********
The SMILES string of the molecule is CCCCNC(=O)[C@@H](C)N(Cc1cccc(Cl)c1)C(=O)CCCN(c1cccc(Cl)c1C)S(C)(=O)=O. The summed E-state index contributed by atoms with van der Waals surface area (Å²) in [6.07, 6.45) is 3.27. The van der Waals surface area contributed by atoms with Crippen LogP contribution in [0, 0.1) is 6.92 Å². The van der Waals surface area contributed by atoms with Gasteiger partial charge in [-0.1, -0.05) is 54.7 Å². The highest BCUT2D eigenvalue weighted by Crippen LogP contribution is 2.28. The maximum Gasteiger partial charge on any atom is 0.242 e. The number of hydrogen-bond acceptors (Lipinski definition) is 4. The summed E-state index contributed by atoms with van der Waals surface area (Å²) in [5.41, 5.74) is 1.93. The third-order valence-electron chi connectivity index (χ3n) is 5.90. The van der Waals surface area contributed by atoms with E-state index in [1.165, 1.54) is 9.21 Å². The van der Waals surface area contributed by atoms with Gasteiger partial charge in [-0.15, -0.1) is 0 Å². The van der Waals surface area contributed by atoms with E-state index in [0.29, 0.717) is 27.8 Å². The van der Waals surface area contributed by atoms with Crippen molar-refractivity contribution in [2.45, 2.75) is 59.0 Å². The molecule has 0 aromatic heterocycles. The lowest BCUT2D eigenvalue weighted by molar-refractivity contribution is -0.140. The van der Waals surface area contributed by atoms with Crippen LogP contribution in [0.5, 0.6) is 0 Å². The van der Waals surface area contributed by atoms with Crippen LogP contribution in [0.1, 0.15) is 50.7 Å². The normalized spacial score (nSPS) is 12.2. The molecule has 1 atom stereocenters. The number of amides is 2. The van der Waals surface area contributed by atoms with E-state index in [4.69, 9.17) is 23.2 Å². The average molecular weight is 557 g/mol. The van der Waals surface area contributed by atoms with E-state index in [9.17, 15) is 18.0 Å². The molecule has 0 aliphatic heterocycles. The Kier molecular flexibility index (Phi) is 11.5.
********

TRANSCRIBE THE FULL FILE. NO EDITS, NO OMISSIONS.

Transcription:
The SMILES string of the molecule is CCCCNC(=O)[C@@H](C)N(Cc1cccc(Cl)c1)C(=O)CCCN(c1cccc(Cl)c1C)S(C)(=O)=O. The summed E-state index contributed by atoms with van der Waals surface area (Å²) in [6.07, 6.45) is 3.27. The van der Waals surface area contributed by atoms with Crippen LogP contribution in [0, 0.1) is 6.92 Å². The van der Waals surface area contributed by atoms with Gasteiger partial charge in [-0.1, -0.05) is 54.7 Å². The highest BCUT2D eigenvalue weighted by Crippen LogP contribution is 2.28. The maximum Gasteiger partial charge on any atom is 0.242 e. The number of hydrogen-bond acceptors (Lipinski definition) is 4. The summed E-state index contributed by atoms with van der Waals surface area (Å²) in [5.41, 5.74) is 1.93. The third-order valence-electron chi connectivity index (χ3n) is 5.90. The van der Waals surface area contributed by atoms with E-state index in [1.165, 1.54) is 9.21 Å². The van der Waals surface area contributed by atoms with Gasteiger partial charge in [-0.15, -0.1) is 0 Å². The van der Waals surface area contributed by atoms with E-state index in [0.29, 0.717) is 27.8 Å². The van der Waals surface area contributed by atoms with Crippen molar-refractivity contribution in [2.45, 2.75) is 59.0 Å². The molecule has 0 aromatic heterocycles. The lowest BCUT2D eigenvalue weighted by molar-refractivity contribution is -0.140. The van der Waals surface area contributed by atoms with Crippen LogP contribution in [0.5, 0.6) is 0 Å². The van der Waals surface area contributed by atoms with Crippen LogP contribution in [0.1, 0.15) is 50.7 Å². The normalized spacial score (nSPS) is 12.2. The molecule has 1 atom stereocenters. The number of amides is 2. The van der Waals surface area contributed by atoms with E-state index in [4.69, 9.17) is 23.2 Å². The average molecular weight is 557 g/mol. The van der Waals surface area contributed by atoms with E-state index in [9.17, 15) is 18.0 Å². The molecule has 0 aliphatic heterocycles. The Kier molecular flexibility index (Phi) is 11.5.